Kengo Kuma Unveils Designs for Residential Superstructures in Moscow

Kengo Kuma Unveils Designs for Residential Superstructures in Moscow , © MKA
© MKA

Kengo Kuma & Associates have been tapped to design a new high-rise residential complex on Kutuzovsky Prospekt in Moscow, adjacent to the new business district of Moscow City. The project will be the first urban plan in Moscow to take the form of superstructures rather than individual buildings, and will be Kuma’s first project in the Russian Capital.

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The 360,000 square meter complex will follow an open-courtyard concept where the elongated building structures will frame a wide promenade directing pedestrians through to the nearby Moscow River. Public and community social spaces will also be integrated throughout the project, along with an underground parking deck and small indoor garden.

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On the outside, the building facades will be constructed from matte anodized aluminum to reflect sunlight and create “an effect of lightness and transparency.”

In an interview conducted by the Architectural Council of Moscow and included as part of a press release for the project, Kuma explained his inspiration for the site and his take on the current state of the architecture world:

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Archcouncil: Why have you decided to work here? What are you interested in?

Kengo Kuma: The location of this project is very important for Moscow, because it’s near the MoscowRiver, which is the new center of activity in Moscow. The aim of the project is to combine the big boulevard and the riverside; and it can change dramatically the urban environment of the location.

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A: The Moscow Government approved the unified urban development concept of the Moscow River’s adjacent territory. What challenges are development projects facing, which, like yours, will be implemented on the riverside? And what benefits can they bring to the city?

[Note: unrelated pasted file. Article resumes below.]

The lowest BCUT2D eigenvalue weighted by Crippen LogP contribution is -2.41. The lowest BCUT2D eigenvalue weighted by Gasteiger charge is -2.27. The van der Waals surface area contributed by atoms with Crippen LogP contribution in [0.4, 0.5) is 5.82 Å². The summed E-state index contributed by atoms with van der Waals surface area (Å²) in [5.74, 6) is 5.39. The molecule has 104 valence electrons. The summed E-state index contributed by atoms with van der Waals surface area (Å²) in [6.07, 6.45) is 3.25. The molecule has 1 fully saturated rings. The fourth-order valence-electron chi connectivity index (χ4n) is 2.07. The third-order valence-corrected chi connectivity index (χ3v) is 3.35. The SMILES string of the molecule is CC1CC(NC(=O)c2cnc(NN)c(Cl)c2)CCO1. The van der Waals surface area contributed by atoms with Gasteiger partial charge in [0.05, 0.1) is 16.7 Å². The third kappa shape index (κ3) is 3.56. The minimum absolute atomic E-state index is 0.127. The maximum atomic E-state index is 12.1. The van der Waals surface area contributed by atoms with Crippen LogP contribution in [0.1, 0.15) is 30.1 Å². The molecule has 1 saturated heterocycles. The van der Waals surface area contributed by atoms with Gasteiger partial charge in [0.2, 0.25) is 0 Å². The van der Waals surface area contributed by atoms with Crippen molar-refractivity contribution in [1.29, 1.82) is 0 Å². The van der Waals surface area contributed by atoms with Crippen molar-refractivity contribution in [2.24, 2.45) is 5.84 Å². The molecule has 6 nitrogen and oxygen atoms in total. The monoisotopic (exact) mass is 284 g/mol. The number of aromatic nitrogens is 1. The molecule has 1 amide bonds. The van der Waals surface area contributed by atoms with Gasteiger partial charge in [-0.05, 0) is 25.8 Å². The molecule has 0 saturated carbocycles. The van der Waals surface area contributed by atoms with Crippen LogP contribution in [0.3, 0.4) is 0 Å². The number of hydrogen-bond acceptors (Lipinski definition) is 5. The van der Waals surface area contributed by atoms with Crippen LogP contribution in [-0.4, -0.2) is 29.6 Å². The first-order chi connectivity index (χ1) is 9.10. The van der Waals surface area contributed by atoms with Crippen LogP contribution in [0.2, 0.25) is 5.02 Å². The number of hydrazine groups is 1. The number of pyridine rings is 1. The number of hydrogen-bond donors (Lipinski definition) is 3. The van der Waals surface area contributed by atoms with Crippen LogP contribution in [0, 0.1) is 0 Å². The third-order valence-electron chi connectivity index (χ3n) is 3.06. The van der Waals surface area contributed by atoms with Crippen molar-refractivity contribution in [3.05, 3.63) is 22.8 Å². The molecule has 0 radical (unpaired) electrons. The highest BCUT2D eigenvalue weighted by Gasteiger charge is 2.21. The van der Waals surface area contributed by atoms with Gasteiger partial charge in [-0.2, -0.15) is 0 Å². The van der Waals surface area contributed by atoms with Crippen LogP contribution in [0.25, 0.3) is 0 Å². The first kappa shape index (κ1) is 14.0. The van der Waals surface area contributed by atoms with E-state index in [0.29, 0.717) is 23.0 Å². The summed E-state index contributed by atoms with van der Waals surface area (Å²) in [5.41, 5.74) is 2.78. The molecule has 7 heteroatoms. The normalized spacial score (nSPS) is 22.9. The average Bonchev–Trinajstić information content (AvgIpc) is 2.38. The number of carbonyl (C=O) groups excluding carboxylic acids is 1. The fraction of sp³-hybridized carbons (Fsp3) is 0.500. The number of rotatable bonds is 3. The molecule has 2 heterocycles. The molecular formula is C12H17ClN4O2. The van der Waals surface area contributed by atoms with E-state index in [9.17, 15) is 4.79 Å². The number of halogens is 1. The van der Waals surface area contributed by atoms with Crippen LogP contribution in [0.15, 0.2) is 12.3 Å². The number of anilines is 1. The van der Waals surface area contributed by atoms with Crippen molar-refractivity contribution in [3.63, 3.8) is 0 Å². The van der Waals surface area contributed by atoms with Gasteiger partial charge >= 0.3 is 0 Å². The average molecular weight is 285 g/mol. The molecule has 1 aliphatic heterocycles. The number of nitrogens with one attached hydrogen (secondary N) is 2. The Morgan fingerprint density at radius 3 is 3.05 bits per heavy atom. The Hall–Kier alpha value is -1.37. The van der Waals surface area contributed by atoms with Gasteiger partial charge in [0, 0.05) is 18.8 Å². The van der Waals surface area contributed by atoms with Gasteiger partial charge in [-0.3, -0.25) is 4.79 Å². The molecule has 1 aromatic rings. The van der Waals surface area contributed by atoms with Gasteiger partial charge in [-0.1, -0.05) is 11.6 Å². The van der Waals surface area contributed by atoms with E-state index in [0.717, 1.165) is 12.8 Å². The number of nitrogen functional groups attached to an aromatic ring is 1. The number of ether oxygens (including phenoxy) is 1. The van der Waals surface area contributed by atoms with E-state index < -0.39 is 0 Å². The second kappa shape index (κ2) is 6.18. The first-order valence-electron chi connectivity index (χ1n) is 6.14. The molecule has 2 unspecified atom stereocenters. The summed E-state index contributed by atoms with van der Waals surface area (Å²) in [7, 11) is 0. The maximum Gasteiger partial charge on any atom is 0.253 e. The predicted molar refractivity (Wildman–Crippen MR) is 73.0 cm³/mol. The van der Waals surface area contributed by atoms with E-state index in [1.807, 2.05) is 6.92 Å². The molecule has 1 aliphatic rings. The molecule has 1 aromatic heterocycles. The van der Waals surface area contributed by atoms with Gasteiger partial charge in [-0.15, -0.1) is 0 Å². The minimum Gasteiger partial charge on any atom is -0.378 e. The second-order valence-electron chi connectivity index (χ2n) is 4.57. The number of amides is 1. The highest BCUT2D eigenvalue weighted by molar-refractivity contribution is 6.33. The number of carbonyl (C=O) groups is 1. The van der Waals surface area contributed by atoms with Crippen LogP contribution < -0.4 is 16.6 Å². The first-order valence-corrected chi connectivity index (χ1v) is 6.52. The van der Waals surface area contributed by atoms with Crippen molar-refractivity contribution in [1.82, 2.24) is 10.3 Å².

KK: In the XX century the riverside and city life were totally separated. On the riverside there were factories or warehouses — those houses block the river from the city. But in the XXI century people would like to enjoy the nature of the river. In Japan we also have the same program: the nature, a river or ocean, and a city have been separated by industrial buildings for a long time. In Europe people face the same problem — when buildings have broken the nature and the city.

Our project in Moscow is kind of a “gate” which connects the city and the river. This is an ideal project to combine the courtyard, various activities and the river. We’ve been working together to create this kind of new prototype which will connect nature and the city. It can be the new prototype not only for Moscow; it can be the new prototype for every city in this century.

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A: What do you think about the trends that were demonstrated at the present Architectural Biennale in Venice: simplification of shapes, cost reduction, single use policy? What’s your forecast for the future?

KK: Now the relationship between society and architecture is changing, as society is very often critical to the cost of the building, and also the environment has become very important. In that new situation the architects should find a new way of creating their character; as still a strong character is very necessary for architectural design. But at the same time the cost, environment and global warming effect have become very-very important. And we should find the meeting point of these requirements.

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A: Do you think that the competence of modern architect is changing?

KK: In the beginning of the XX century, the Russian architects tried to combine the technology of the XX century and the new design. Nowadays what we should do is to combine the environmental technology and architectural design; because we have many new technologies for ecology and for sustainability. But the architectural design and those technologies are totally separated. We should integrate those things together.

In this project we are designing the riverside; we even use simulation of wind flows to create the most comfortable environment. This work can be a good example of integrating the two kinds of technology.

News via Archcouncil of Moscow.

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